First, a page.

An official website of the United States government
Here's how you know
A .mil website belongs to an official U.S. Department of Defense organization in the United States.
A lock (lock ) or https:// means you’ve safely connected to the .mil website. Share sensitive information only on official, secure websites.

Safe practices ensure mission success

  • Published
  • By Staff Sgt. Patrick Evenson
  • 379th Air Expeditionary Wing Public Affairs
When asked about the mission of the U.S. Air Force, Airmen will instinctively recite the organization’s call-to-arms of ‘fly, fight, win.’ As any motto that rolls smoothly off the tongue, although motivating, they are frequently absent of all the nuanced puzzle pieces that come together to make that mission a reality.

In a job where that mission is inherently dangerous, mitigating the risk can seem like a close second in mission priority. Safe practices and risk management, both on and off duty, are a part of ensuring that the mission is accomplished as safely and efficiently as possible.

The 379th Air Expeditionary Wing Safety office is responsible for the safety of Al Udeid Air Base’s approximately 10,000 personnel, seven operational flying units and near continuous rotation of personnel in-transient to various locations within U.S. Central Command’s area of responsibility.

“Safety equals risk management and risk has to be accepted at the appropriate level, because mishaps impact our lethality,” Maj. Gen. John T. Rauch, Air Force Chief of Safety, said in November at a safety conference.

The safety office focuses on three areas: flight safety, which encompasses everything that happens on the airfield and in the air; occupational safety, which centers on everything that happens on and off duty; and weapons safety, which concentrates on how ordnance, from small arms to bombs, are handled.

“The primary idea of safety is to prevent things from happening that kill or hurt people so that those people and their equipment can make it to the fight,” Capt. Ian Doneski, flight safety officer for the 379th Air Expeditionary Wing said.

In the past six months, more than 6,500 sorties have been conducted without any Class A or B aviation or weapons mishaps.

That type of safety record isn’t accomplished by a single safety office though; it’s a community effort.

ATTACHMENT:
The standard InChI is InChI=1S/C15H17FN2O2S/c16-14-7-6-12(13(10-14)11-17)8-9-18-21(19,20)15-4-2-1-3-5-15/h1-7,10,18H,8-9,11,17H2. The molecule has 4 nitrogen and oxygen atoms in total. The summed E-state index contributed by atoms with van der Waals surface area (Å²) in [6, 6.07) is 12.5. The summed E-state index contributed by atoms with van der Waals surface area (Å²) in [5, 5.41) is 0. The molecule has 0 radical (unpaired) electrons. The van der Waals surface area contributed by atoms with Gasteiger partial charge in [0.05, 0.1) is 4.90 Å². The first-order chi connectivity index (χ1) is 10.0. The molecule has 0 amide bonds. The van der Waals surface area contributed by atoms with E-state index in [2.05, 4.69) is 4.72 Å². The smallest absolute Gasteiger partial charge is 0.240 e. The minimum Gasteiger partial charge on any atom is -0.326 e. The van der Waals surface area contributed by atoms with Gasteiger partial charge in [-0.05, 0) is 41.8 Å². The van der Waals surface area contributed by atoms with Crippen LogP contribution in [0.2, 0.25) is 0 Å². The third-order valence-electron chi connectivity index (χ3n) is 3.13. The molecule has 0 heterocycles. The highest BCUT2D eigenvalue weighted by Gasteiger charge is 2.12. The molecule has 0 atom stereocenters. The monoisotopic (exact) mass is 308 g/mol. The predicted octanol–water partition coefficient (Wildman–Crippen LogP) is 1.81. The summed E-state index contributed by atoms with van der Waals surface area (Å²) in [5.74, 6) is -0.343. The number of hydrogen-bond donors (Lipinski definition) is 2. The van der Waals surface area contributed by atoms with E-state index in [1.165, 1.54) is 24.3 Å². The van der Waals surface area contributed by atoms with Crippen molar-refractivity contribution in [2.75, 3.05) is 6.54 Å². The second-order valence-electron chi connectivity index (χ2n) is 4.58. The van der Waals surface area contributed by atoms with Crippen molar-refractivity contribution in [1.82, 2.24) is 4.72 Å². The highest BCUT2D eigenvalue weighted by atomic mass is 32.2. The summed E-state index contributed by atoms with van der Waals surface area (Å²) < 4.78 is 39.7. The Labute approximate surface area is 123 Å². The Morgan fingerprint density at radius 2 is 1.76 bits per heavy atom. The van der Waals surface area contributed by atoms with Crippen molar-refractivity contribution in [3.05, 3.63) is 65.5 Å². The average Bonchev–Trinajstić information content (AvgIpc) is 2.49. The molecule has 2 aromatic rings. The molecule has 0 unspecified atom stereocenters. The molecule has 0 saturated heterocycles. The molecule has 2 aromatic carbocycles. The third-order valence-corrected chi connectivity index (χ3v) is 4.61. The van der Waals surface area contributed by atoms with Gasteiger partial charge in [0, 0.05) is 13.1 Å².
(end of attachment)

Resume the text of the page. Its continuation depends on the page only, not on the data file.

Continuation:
“A lot of it is lessons learned and getting the information out to the masses that ‘this is what happened and this is how we can prevent it from happening again,” Master Sgt. Vernon Russell, Flight Safety non-commissioned officer for the 379 AEW said.

“When issues come up in the aviation community that have never happened before, the whole community, no matter what airframe, has to look reflectively on their equipment and practices,” Russell said.

Recently the 379 AEW safety office identified a systemic KC-135 drogue failure issue. They had several instances where the hose would rupture in flight, causing the mission to be canceled.

Working with maintenance they were able to determine that it was an issue on how the drogue was being stored when not in flight. They were able to develop a zero-cost solution to alleviate the problem.

The safety office works with the unit or section to determine what steps can be taken to help mitigate risk.

“Whenever they start investing themselves in recommendations, they have more ownership in it. It is more likely to get follow-through,” Russell says. “You have to work with what will work.”

Off the flight line, the safety office stays busy as well. Managing risk starts long before an aircraft leaves the ground or Airmen report for duty.

The 379 AEW safety office operates the largest occupational safety inspection program in U.S. Air Forces Central Command.

In the past six months Wing Safety conducted 13 group and squadron safety program inspections. The safety team documented six unit safety program violations and 49 building deficiencies.

Due to these types of inspections and ongoing education programs, on-duty mishaps were reduced by 29 percent in fiscal year 2017, from the five-year average. Industrial mishaps were also reduced 35 percent, while vehicle accidents dropped seven percent during that same period.

These achievements contributed to the Wing Safety office winning the Group Innovation of the Quarter award three times.

A big part of risk management is looking at data and analyzing trends.

“We know that during certain months there are going to be big rotational turn-overs,” Doneski said. “We know by looking back in the past, certain things tend to occur during rotational turn overs. We can address those items before this period in question happens to hopefully mitigate that risk.”

During rotational turn-overs especially, the safety office stresses driving, bicycle and pedestrian safety to the incoming Airmen.

The office works with 50 unit safety representatives to inform and update Airmen on the latest trends.

Russell says that the overall goal is the same for everyone no matter what area of the mission they are a part of.

“A lot of people view safety as something that gets in the way of a process that works,” Russell said. “We don’t ever want to come across as hindering someone’s mission. We are all on the same team and we all want the same thing. We want people to show up to work. We want planes in the air that are safe.”

The aim is to promote a proactive safety culture that empowers Airmen to report things that need corrected.

“Any progress in mishap reduction is actually a result of the concerted efforts of all our committed safety personnel, Air Force leaders and the Airmen who accomplish the Air Force mission every day,” Maj. Gen. Andrew M. Mueller, former Air Force Chief of safety said last year after being recognized by the National Safety Council. “Leadership involvement, focus on compliance and decision making at the right level continue to be the essential elements of a successful Air Force safety program.”